Good things coming, DPMs promise

April 17, 2008 12:00 am

, NAIROBI, April 16 – Newly appointed Ministers to the Grand Coalition Cabinet continued taking up their respective offices Wednesday with promises of good things ahead, amidst high expectations from the Kenyan public.

The two Deputy Prime Ministers, Musalia Mudavadi and Uhuru Kenyatta, were at Jogoo House Wednesday morning where Mudavadi took over the Local Government docket from his Trade counterpart Kenyatta, who had moved after a brief three and a half month stint.

Mudavadi made a pledge to focus on improved service delivery and infrastructure.

He said: “We have seen Nairobi grow rapidly but we also have to acknowledge that there are some aspects that the various entities within it have not kept pace with. And this pressure, everybody can see it, either in terms of congestion or a very dilapidated sanitation.”

Kenyatta challenged his successor to carry out the much needed reforms in the Ministry, key among them being the review of Cap 265 of the Local Government Act to empower the local authorities and allow the direct election of Mayors and Council Chairmen.

This suggestion was featured in both the Bomas and Wako Drafts Constitution and was expected to be a reality before last year’s general election, but that was not to be.

Kenyatta also mentioned decongesting Nairobi city as another big challenge that needs urgent attention. Early this year the government ordered the relocation of all public service vehicles on Jogoo Road to the Muthurwa Bus Terminus and hawkers to the Muthurwa Market in a bid to clear the clutter in the city centre.

The Ministry has also set in place plans to build another 12 facilities similar to Muthurwa in the city, a project whose implementation Kenyatta urged Mudavadi to spearhead.

Other challenges included insecurity in the cities, corruption in the councils, poor sanitation and debts amounting to over Sh13 billion.

Mudavadi hinted that major reforms are in the pipeline.

He said: “Our local authorities will require a lot of reforms in many ways. They may require changes in the way they run their functions and even some of the individuals that drive certain entities.”  

He also promised to work together with the new Nairobi Metropolitan Ministry that is headed by Mutula Kilonzo, to develop the capital city.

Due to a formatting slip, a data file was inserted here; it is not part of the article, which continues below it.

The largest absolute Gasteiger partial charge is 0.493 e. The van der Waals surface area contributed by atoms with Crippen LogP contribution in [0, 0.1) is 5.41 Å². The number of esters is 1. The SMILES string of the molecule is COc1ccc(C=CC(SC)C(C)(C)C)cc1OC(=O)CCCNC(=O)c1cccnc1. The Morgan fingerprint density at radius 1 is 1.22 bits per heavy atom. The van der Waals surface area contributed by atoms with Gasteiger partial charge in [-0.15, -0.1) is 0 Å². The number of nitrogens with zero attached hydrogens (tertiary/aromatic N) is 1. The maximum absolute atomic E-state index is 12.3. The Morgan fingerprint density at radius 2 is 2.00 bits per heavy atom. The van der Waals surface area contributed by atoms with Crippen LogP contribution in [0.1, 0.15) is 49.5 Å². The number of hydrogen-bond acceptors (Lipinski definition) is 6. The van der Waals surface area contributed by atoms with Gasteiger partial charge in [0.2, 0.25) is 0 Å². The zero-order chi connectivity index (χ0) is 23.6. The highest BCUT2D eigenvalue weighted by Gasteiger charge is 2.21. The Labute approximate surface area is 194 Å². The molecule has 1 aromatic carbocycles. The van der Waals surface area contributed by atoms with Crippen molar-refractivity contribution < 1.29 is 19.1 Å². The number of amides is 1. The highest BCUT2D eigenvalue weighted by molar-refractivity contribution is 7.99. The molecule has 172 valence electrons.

The deputy premiers promised that the coalition government would work together in unity.

“It is time for us to put our differences aside and focus on the critical issues affecting our people; it is not time for political bickering,” said Kenyatta

Mudavadi added: “This is a question of collective responsibility and we will have to exchange notes”

Kilonzo, on his part, pledged to transform the capital city into a 24-hour economy and a strategic business hub in the region.

“Jomo Kenyatta Airport is only five and a half hours from the farthest point in Africa. I notice that from those capitals people flock to Europe and America for shopping. My dream is to bring them to Nairobi,” Mutula stated.

Elsewhere, the new Labour Minister John Munyes pledged to market the Kenyan labour force abroad to help create job opportunities for unemployed Kenyans.

“This could be marketed from our foreign offices and then down here we can identify qualified Kenyans. It’s our role in this ministry and I want to encourage our officers to take it as the priority.”

The Minister also committed to ensure the smooth implementation of all labour laws, especially the five that were passed last year.

These include the Labour Institutions Act 2007, Labour Relations Act 2007, the Employment Act 2007, the Occupational Safety and Health Bill, and Work Injuries Benefit Act 2007.


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